Main content area

Targeting detoxification genes by phloem-mediated RNAi: A new approach for controlling phloem-feeding insect pests

Eakteiman, Galit, Moses-Koch, Rita, Moshitzky, Pnina, Mestre-Rincon, Natividad, Vassão, Daniel G., Luck, Katrin, Sertchook, Rotem, Malka, Osnat, Morin, Shai
Insect biochemistry and molecular biology 2018 v.100 pp. 10-21
Arabidopsis thaliana, Bemisia tabaci, RNA interference, agroecosystems, cropping systems, digestive system, double-stranded RNA, genes, glutathione transferase, growing season, insect pests, insecticide resistance, insecticides, natural enemies, neutralization, nymphs, plant biochemistry, poisonous plants, transgenic plants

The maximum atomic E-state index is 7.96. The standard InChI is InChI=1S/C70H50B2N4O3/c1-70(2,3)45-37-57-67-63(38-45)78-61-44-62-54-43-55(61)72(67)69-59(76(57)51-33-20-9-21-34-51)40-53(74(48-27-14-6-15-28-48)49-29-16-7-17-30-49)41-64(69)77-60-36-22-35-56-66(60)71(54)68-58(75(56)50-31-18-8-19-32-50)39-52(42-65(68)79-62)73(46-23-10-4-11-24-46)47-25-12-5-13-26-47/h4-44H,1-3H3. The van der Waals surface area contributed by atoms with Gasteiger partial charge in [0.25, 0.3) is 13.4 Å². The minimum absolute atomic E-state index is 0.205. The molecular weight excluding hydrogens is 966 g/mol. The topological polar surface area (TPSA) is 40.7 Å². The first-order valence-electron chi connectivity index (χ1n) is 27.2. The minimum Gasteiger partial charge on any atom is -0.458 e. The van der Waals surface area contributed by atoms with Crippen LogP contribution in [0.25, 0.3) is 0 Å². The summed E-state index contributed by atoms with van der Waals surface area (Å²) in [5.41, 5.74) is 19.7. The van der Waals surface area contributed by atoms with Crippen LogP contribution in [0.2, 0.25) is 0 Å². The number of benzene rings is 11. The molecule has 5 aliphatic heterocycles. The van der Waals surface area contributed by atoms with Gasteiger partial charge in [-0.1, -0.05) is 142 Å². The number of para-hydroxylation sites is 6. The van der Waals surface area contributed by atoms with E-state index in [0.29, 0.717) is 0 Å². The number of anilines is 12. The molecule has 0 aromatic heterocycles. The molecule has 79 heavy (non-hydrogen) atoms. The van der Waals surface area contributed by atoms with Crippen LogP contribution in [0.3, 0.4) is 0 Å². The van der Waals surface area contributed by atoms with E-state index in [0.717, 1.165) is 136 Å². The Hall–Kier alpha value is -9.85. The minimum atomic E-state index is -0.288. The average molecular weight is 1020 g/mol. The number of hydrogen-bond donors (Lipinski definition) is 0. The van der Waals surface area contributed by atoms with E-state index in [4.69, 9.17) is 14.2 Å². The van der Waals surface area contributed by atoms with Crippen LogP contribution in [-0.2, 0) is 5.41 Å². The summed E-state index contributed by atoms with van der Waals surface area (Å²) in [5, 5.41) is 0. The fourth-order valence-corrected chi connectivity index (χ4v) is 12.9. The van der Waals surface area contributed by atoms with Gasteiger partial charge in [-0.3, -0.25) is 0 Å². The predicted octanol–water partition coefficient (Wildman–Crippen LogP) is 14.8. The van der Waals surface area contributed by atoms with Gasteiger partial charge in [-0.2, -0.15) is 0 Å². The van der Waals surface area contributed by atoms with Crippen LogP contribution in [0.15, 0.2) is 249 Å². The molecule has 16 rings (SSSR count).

Many phloem-feeding insects are considered severe pests of agriculture and are controlled mainly by chemical insecticides. Continued extensive use of these inputs is environmentally undesirable, and also leads to the development of insecticide resistance. Here, we used a plant-mediated RNA interference (RNAi) approach, to develop a new control strategy for phloem-feeding insects. The approach aims to silence “key” detoxification genes, involved in the insect's ability to neutralize defensive and toxic plant chemistry. We targeted a glutathione S-transferase (GST) gene, BtGSTs5, in the phloem-feeding whitefly Bemisia tabaci, a devastating global agricultural pest. We report three major findings. First, significant down regulation of the BtGSTs5 gene was obtained in the gut of B. tabaci when the insects were fed on Arabidopsis thaliana transgenic plants expressing dsRNA against BtGSTs5 under a phloem-specific promoter. This brings evidence that phloem-feeding insects can be efficiently targeted by plant-mediated RNAi. Second, in-silico and in-vitro analyses indicated that the BtGSTs5 enzyme can accept as substrates, hydrolyzed aliphatic- and indolic-glucosinolates, and produce their corresponding detoxified conjugates. Third, performance assays suggested that the BtGSTs5 gene silencing prolongs the developmental period of B. tabaci nymphs. Taken together, these findings suggest that BtGSTs5 is likely to play an important role in enabling B. tabaci to successfully feed on glucosinolate-producing plants. Targeting the gene by RNAi in Brassicaceae cropping systems, will likely not eliminate the pest populations from the fields but will significantly reduce their success over the growing season, support prominent activity of natural enemies, eventually allowing the establishment of stable and sustainable agroecosystem.